Those staying for lunch drift down and help themselves to beverages but no food until the priest and deacon have joined us and said a prayer and blessing. They are the first at the buffet table and we lunch ladies wait until everyone is eating dessert before we fill our own plates. We do not eat with our guests but are called out by name and given a round of applause before we begin the clean up.

Do I chaff at such retro custom?

Even as I donned that first apron, I felt I was simply taking up the responsibility handed down to me by my mother and her generation: as they had served, so now would I. If this meant food preparation, I was happy to do it, hopelessly gendered as I am (it’s men, for instance, who set up the security system and priced snowblowers). Secondly, it would be churlish to refuse, given that I am now part of a community. And this relates to the fact that I am also an oblate of a Benedictine community, St Peter’s Abbey in Muenster, SK (more about that in another post), and have committed to living as best I can according to the Rule of Benedict which is deeply concerned with hospitality, as in Chapter 53: The Reception of Guests. “Once a guest has been announced, the superior and the brothers are to meet him with all the courtesy of love.”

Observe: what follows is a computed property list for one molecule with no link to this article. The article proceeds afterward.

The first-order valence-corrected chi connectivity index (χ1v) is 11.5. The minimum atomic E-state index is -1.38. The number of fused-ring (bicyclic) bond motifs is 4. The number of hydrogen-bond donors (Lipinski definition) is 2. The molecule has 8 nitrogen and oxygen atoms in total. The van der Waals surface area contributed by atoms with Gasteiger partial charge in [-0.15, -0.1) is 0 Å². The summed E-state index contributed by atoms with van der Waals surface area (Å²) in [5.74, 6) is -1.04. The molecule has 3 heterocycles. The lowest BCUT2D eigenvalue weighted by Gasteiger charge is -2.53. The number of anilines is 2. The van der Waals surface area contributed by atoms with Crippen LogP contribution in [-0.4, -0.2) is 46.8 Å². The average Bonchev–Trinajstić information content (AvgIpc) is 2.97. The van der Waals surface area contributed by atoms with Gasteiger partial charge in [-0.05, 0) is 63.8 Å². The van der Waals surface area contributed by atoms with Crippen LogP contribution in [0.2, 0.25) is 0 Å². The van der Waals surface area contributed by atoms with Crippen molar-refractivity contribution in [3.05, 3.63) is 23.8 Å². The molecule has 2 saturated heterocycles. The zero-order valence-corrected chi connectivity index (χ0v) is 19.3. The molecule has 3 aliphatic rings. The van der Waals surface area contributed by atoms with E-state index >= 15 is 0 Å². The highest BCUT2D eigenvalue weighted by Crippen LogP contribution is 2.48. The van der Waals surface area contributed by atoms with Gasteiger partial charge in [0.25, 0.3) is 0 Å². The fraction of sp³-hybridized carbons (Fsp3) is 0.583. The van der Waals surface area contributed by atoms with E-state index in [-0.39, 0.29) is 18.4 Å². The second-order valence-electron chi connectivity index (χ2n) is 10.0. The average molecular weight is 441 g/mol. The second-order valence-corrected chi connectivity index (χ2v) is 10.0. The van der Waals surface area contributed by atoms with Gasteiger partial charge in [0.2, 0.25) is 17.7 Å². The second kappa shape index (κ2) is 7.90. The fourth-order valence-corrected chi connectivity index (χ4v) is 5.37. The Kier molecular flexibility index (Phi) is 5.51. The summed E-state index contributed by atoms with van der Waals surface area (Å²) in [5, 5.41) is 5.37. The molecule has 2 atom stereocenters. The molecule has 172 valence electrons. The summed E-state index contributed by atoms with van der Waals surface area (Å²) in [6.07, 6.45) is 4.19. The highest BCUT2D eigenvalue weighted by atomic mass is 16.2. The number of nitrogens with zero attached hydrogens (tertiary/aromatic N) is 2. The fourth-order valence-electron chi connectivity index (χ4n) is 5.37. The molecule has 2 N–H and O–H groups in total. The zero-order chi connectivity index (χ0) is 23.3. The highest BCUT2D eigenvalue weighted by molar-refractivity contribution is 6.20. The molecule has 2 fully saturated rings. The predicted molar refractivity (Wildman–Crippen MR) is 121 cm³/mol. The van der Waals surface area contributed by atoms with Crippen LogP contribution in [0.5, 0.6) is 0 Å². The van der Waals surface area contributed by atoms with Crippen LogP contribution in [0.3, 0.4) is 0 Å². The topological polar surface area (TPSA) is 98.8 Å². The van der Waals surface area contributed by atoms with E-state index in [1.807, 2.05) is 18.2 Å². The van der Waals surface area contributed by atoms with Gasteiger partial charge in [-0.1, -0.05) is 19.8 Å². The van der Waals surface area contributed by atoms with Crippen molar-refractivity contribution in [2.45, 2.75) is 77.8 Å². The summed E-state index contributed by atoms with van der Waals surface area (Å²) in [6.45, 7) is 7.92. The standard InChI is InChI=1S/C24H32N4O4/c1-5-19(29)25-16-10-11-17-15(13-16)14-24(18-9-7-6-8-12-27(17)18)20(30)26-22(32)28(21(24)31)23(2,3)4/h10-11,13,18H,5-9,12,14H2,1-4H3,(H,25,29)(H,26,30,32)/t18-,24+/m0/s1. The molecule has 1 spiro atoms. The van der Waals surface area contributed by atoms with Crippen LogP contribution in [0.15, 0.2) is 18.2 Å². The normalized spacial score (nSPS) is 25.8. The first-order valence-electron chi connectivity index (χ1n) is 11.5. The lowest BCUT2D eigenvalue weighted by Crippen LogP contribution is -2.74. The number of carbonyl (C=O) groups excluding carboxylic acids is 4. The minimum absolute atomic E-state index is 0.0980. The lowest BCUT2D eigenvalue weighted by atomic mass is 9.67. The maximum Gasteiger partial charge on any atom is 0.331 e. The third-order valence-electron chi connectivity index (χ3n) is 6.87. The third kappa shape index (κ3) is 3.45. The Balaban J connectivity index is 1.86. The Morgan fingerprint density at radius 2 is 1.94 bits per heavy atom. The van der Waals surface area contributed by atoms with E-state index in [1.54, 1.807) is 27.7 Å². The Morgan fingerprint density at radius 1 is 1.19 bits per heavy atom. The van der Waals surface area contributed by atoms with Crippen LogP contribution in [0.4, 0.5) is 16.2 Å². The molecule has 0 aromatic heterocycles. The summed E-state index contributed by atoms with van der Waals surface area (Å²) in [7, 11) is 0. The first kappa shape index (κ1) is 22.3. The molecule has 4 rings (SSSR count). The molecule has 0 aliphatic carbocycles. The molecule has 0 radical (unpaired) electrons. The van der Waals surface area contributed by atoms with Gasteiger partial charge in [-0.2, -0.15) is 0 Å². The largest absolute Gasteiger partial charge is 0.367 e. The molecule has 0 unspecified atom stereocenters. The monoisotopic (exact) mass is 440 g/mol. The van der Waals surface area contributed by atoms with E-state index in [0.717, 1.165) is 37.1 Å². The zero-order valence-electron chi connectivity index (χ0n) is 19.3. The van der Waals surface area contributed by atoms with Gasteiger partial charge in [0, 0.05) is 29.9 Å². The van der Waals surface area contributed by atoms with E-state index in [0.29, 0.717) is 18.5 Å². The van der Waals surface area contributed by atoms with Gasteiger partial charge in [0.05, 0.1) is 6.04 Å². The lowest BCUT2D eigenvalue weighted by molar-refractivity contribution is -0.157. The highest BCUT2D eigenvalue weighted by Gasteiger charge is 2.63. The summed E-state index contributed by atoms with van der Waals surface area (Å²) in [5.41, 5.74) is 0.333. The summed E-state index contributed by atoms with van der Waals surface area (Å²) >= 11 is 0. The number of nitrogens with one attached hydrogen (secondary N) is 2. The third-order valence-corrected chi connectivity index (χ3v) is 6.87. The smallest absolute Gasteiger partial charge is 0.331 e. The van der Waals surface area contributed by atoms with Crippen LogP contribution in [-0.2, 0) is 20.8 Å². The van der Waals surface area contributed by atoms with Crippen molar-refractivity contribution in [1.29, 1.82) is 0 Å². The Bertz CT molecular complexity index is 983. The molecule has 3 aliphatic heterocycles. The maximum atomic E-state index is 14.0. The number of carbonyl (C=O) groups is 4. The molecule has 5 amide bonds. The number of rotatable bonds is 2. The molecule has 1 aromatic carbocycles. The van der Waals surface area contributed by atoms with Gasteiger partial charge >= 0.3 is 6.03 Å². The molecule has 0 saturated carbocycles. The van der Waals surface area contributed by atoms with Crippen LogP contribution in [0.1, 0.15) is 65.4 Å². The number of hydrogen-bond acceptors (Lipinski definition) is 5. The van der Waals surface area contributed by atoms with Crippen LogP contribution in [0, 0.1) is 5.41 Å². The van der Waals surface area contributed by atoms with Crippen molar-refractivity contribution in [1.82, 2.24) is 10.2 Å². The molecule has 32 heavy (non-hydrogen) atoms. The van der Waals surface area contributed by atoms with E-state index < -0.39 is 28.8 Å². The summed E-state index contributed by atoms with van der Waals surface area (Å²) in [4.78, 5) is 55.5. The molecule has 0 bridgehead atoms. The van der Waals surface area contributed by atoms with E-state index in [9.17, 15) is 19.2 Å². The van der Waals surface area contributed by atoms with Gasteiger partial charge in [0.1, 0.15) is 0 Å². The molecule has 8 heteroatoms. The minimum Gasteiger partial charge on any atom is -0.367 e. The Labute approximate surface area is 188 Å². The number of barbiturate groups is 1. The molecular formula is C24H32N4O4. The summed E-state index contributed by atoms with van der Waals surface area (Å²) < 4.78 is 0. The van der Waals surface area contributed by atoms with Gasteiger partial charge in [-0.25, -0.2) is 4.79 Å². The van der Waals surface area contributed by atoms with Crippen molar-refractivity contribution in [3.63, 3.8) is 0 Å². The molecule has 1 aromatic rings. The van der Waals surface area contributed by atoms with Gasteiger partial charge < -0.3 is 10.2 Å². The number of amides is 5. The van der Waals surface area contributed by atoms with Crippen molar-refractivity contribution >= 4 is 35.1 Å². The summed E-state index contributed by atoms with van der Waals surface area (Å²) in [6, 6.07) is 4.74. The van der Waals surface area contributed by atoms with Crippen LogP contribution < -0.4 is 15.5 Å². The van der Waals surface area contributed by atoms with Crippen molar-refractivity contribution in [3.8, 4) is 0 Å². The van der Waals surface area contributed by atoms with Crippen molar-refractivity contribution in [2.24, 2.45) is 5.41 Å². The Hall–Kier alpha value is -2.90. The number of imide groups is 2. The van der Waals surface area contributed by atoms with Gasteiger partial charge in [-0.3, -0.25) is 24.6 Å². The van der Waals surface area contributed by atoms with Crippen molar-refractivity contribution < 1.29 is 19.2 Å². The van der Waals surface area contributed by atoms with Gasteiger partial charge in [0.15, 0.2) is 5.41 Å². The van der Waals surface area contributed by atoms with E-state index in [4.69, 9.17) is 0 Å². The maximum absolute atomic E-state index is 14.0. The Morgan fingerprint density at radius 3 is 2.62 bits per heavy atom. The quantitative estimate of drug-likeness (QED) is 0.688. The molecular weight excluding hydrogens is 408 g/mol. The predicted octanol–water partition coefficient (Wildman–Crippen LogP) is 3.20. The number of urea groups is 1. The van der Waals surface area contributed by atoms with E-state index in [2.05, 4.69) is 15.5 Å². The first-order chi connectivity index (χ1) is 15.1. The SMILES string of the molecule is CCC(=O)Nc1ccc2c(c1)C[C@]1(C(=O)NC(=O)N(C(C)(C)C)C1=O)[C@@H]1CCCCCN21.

Benedictines also live according to precepts of humility. Chapter 7: Humility. “Brothers, Divine Scripture calls to us saying Whoever exalts himself shall be humbled, and whoever humbles himself shall be exalted.” This has been a new challenge for me, this bid for a change of heart after a lifetime of taking pride in achievements and honours, burnished with a thick shellac of intellectual and emotional defiance as a feminist. I have surrounded myself with people just like me – middle-class, educated, of progressive political bent, well-travelled and usually unchurched – but most of my fellow parishioners at St Elia’s would not recognize themselves in that profile.